Indias powder keg, worthless degrees and rising youth unemployment
India's education system is booming, yet many graduates are unemployable and lack necessary skills. Students are investing in multiple degrees hoping to enhance their social status or improve marriage prospects, despite limited resources and poor training. Education is becoming an issue for the government as they attempt to attract foreign manufacturers and investors.
- New colleges popping up in small apartment buildings or shops in marketplaces
- Thousands of young Indians are graduating with limited or no skills
- Outdated curriculums and teachers with insufficient training are offered by small private colleges
- Half of all graduates in India are unemployable due to problems in the education system
- Mixed quality of education leads to hiring challenges in industry
- Unemployment remains high at over 7% despite the world's fastest growing major economy
- Education is an issue for Prime Minister Narendra Modi as he tries to attract foreign investment
- Higher education is becoming increasingly expensive
- Degrees are considered essential to improving social status and marriage prospects
- Some institutions have been accused of using fake faculty and patients to obtain permission for student admission
India’s education system has been on an upward trajectory for years. Despite being home to some of the world's best engineering and management institutes, millions of young Indians are graduating with degrees that have little value in the job market. The country's education industry is booming, with new colleges being established at a breakneck pace. However, many students are left with few skills, making them unemployable, at a time when the country's economy is rapidly growing.
The situation is worsened by the fact that many students are enrolling in institutions that promise job placements, but offer little in terms of education or practical experience. Private colleges, in particular, are said to be lacking in regular classes, trained teachers, updated curriculums, and job placements, according to several experts who were interviewed by Bloomberg.
The cost of tuition fees in India has risen considerably over the years, leading to many students paying for two or three degrees with the hope of securing a job. While higher degrees were once accessible only to the wealthy, they now have a special cachet for young people from middle and low-income families. Many students cite reasons for investing in further education, from improving their social status to applying for government jobs, which require degree certificates from applicants.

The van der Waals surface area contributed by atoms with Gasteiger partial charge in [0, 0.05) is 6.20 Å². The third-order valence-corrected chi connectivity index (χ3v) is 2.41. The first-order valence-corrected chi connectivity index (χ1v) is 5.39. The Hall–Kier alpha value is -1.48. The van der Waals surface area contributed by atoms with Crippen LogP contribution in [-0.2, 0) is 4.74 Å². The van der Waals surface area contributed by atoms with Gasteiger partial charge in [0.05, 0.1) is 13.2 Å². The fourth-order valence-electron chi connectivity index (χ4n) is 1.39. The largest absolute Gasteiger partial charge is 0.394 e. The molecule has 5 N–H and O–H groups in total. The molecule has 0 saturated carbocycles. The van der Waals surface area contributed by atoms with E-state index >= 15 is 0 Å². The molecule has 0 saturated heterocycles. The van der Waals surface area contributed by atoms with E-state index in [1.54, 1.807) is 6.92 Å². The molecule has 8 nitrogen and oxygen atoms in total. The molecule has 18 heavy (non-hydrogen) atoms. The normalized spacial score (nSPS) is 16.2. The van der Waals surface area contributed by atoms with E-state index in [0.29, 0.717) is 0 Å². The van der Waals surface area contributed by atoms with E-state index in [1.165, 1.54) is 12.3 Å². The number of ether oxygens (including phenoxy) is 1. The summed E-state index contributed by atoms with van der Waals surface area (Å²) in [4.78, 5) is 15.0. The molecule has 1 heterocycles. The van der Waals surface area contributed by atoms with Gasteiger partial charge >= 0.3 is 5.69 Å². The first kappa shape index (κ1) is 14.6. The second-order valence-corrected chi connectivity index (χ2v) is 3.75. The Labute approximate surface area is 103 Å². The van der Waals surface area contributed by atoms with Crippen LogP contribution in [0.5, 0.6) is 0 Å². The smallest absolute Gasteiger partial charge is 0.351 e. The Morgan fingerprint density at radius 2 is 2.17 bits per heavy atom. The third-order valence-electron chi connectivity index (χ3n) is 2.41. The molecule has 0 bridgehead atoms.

However, half of all graduates in India are still unemployable in the future due to problems in the education system, according to a study by talent assessment firm Wheebox. This has kept unemployment stubbornly high at over 7%, despite India being the world's fastest-growing major economy. The quality of education is also becoming a significant issue for Prime Minister Narendra Modi as he seeks to attract foreign manufacturers and investors from China, particularly since he has promised to create millions of jobs in his campaign speeches.
Many businesses are struggling to hire because of the mixed quality of education, making the issue an outsized problem for India's economic growth. The complexities of the country’s education boom are on show in cities like Bhopal, where massive billboards advertising private colleges promising young people degrees and jobs are ubiquitous. Such promises are hard to resist for millions of young men and women dreaming of a better life in India’s dismal employment landscape.
Unfortunately, many students are finding out that the degrees they have earned do not prepare them for the job market. For instance, 25-year-old Tanmay Mandal paid $4,000 for his bachelor’s degree in civil engineering. Despite the high cost of the degree, Mandal says he ended up learning almost nothing about construction from teachers who appeared to have insufficient training themselves. He couldn’t answer technical questions at job interviews and has been unemployed for the last three years. Mandal’s experience is not unique, and many of his friends are also unemployed despite having degrees.
India’s education system is in a critical state, and the government needs to address the issue urgently to prevent the country from being left behind. There is a need for better quality education, with a more practical approach that provides students with the necessary skills to be successful in their careers. It is also necessary to monitor and regulate the establishment of new colleges, ensuring that they meet certain standards and requirements. Only then can India's education industry continue to thrive, and young people can have access to a better future.
India's education system has expanded rapidly, with new colleges being established at breakneck speed. However, graduates are often unemployable due to limited skills, lack of practical experience, outdated curriculums, and insufficient training provided by small private colleges. The education system's shortcomings are leading to hiring challenges in the industry, with unemployment remaining high despite the country's rapid economic growth. Education is a growing problem for Prime Minister Narendra Modi as he tries to attract foreign investors and manufacturers, and education reform is likely to be a hotly debated issue in the 2024 national elections. Despite the high cost of education, degrees are considered essential for improving social status and marriage prospects, leading many students to invest in multiple degrees. In some cases, institutions have been accused of using fake faculty and patients to obtain permission for student admission.